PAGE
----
Emotional wellbeing: Honour your needs

The pandemic pulled the rug out from underneath us this year, and so we’re all experiencing grief to some degree whether it’s loss of a loved one, uncelebrated moments, or pre-pandemic life. There are also many who must spend Christmas in their own company for the first time, and others who will endure their umpteenth Christmas alone.

Here are some ways to persevere during this daunting period:

  1. Grieve your way, such as visiting a place that was special to the person, lighting candles as a tribute, talking aloud or silently with them, maintaining your normal Christmas routine or skipping celebrations entirely; there is no ‘right’ way.
  2. Try to transform feelings of loneliness into an intimate, cosy Christmas by baking delicious treats, wrapping up for a peaceful walk amongst nature, keeping logs on a burning fire, or decorating your home with colourful ornaments, tinsel and candles.
  3. Volunteering can improve our wellbeing by offering a powerful distraction. Check out Reengage’s acts of kindness ideas like carol singing for the community or organising socially distanced walks on Christmas Day. You can also get creative with a shoebox gift through Samaritan’s Purse or check out The Big Issue for volunteering options in your local area.

Relational wellbeing: Practice tolerance and take breathers

From infuriating in-laws to sibling rivalries, family tension is a big risk factor for emotional wellbeing. Arguments can arise for all sorts of reasons, such as a game of trivial pursuit gone awry, undercooked parsnips, political discussions or building new toys.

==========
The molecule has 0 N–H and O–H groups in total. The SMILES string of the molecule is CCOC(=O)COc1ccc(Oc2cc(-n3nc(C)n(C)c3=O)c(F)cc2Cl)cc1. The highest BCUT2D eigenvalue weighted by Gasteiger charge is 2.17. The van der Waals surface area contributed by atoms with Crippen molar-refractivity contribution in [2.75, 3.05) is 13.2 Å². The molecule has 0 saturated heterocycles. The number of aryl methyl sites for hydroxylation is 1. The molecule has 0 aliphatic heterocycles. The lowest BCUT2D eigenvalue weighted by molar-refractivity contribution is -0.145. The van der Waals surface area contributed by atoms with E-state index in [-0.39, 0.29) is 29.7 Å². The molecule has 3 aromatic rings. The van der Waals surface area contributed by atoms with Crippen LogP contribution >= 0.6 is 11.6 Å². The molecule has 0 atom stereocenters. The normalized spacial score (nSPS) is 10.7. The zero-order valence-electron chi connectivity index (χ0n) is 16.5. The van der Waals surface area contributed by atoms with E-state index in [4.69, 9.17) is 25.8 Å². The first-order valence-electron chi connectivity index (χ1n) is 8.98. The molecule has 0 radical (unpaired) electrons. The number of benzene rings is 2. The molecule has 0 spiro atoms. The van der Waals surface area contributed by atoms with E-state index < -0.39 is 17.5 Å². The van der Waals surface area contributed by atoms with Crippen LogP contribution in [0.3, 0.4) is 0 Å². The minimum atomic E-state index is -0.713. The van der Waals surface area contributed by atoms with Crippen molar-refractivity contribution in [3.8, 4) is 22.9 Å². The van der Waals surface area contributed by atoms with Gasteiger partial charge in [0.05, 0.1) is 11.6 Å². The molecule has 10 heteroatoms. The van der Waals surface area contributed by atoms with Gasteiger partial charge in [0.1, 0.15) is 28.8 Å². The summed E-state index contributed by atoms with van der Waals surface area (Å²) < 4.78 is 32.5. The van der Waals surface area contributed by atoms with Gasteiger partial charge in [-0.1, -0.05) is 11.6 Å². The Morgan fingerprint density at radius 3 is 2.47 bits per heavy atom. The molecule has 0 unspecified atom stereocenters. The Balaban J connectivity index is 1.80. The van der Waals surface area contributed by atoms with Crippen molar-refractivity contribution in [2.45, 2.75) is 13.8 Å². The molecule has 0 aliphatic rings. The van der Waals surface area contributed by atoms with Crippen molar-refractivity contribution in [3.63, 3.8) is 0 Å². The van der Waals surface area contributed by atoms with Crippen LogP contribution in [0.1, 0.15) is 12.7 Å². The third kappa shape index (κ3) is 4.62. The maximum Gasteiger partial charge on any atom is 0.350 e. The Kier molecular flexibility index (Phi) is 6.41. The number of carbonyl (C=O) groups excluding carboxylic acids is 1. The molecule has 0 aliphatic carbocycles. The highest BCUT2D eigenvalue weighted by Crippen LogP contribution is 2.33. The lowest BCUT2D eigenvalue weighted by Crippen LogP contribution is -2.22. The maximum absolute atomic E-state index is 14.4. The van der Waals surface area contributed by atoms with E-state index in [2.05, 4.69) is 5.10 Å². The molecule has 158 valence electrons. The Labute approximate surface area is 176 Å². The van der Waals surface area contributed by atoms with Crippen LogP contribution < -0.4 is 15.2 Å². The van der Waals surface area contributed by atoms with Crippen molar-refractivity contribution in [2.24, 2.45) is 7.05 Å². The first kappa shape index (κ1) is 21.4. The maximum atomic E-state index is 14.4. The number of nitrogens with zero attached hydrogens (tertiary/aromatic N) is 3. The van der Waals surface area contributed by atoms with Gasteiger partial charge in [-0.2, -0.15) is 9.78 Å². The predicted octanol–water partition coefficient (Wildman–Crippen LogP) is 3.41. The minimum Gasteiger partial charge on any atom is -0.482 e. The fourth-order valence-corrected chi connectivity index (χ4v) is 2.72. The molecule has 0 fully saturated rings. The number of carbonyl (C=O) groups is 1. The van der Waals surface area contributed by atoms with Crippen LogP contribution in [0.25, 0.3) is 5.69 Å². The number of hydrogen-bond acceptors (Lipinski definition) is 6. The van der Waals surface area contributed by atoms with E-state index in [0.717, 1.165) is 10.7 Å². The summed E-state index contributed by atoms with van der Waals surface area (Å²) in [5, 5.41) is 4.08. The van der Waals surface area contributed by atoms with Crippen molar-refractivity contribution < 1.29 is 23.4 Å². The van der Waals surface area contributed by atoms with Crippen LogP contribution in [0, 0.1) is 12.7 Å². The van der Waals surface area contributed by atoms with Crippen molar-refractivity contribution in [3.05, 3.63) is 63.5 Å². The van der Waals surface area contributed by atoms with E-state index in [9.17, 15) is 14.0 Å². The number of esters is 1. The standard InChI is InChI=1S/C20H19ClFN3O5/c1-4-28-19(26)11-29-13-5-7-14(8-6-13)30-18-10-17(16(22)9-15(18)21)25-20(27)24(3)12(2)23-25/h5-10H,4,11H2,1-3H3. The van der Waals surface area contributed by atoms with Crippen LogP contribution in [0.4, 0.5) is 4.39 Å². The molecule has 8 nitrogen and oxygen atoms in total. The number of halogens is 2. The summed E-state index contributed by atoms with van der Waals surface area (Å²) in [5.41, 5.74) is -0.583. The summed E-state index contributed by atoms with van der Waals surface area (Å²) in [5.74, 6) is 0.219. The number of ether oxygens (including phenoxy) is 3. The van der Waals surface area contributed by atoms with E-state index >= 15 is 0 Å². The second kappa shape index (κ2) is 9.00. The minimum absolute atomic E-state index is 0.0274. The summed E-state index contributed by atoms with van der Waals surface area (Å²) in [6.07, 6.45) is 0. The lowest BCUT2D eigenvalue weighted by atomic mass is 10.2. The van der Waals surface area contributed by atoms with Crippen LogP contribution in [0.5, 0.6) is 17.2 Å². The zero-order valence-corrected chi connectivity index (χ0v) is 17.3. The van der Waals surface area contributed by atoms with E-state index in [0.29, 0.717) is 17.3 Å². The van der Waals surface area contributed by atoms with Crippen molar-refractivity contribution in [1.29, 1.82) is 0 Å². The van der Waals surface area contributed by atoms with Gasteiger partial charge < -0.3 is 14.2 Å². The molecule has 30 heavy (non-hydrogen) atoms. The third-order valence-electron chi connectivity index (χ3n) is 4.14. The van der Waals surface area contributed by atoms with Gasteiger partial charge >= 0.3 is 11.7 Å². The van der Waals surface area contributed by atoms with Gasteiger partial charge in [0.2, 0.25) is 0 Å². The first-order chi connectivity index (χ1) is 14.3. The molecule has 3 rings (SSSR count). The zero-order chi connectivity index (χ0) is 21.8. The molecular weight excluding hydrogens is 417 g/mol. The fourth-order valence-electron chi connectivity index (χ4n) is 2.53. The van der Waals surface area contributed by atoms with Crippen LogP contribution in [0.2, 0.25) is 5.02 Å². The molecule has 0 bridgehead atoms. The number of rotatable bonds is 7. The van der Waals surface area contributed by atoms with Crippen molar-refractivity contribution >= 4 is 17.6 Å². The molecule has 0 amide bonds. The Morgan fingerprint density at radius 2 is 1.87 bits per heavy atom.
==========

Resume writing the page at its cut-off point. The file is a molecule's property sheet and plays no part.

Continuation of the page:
We can all relate, but how do we prevent bickers and passive aggressive remarks from developing into full-blown rows?

  1. Steer clear of controversial topics by changing the subject if you sense conflict is brewing.
  2. Make room for ‘me time’ so you don’t reach boiling point. Step outside for several minutes to do some deep breaths, or message a friend to vent any frustrations.
  3. Lighten the load for the host, or delegate chores if you’re hosting, such as cooking, washing up, walking the dog, handing out canapes, setting the table, or taking charge of refreshments. Even with lower numbers this year, lending a hand will be appreciated.
  4. Adopt an acceptance mindset towards your family’s triggering habits rather than trying to change them. It will help you become less reactive to their behaviour.

Spiritual wellbeing: Choose self-love

We end with some spiritual guidance on how you can find comfort when tough emotions come to the surface:

  1. Avoid comparisons with others. More than ever, Christmas draws attention to what our lives are lacking both materially and emotionally. Try a social media detox; too often posts fool us into thinking everyone else has it better.
  2. Practice gratitude. Perhaps it’s a kind Christmas card, a helpful stranger, a warm home, a soothing mug of hot chocolate, or access to some brilliant films; even the smallest appreciation can shift our perspective. You can stick an ongoing list to your fridge or just list one thing in your mind before you sleep. It all counts.
  3. Be kind to yourself. If the stuffing is burnt, gifts are unaffordable, celebrations are too much or tears are uncontrollable, it’s OK. Christmas is about giving light, and this year, we must not leave ourselves in the dark.